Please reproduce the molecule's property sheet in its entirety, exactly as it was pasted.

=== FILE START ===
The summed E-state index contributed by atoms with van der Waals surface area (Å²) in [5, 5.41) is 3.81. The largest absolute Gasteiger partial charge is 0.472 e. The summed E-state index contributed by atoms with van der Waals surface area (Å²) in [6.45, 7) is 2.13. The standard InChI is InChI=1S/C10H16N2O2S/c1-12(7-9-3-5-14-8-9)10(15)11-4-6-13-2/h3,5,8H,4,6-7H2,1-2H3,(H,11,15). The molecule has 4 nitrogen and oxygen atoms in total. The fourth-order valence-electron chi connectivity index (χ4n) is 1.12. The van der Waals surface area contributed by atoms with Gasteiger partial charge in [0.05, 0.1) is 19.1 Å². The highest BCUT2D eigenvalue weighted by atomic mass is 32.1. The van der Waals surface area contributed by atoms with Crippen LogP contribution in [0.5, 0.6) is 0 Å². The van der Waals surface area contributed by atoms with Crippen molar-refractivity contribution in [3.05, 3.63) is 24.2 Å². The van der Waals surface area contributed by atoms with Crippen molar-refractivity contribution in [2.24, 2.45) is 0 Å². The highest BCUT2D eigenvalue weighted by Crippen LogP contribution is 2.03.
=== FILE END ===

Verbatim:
The summed E-state index contributed by atoms with van der Waals surface area (Å²) in [5, 5.41) is 3.81. The largest absolute Gasteiger partial charge is 0.472 e. The summed E-state index contributed by atoms with van der Waals surface area (Å²) in [6.45, 7) is 2.13. The standard InChI is InChI=1S/C10H16N2O2S/c1-12(7-9-3-5-14-8-9)10(15)11-4-6-13-2/h3,5,8H,4,6-7H2,1-2H3,(H,11,15). The molecule has 4 nitrogen and oxygen atoms in total. The fourth-order valence-electron chi connectivity index (χ4n) is 1.12. The van der Waals surface area contributed by atoms with Gasteiger partial charge in [0.05, 0.1) is 19.1 Å². The highest BCUT2D eigenvalue weighted by atomic mass is 32.1. The van der Waals surface area contributed by atoms with Crippen LogP contribution in [0.5, 0.6) is 0 Å². The van der Waals surface area contributed by atoms with Crippen molar-refractivity contribution in [3.05, 3.63) is 24.2 Å². The van der Waals surface area contributed by atoms with Crippen molar-refractivity contribution in [2.24, 2.45) is 0 Å². The highest BCUT2D eigenvalue weighted by Crippen LogP contribution is 2.03.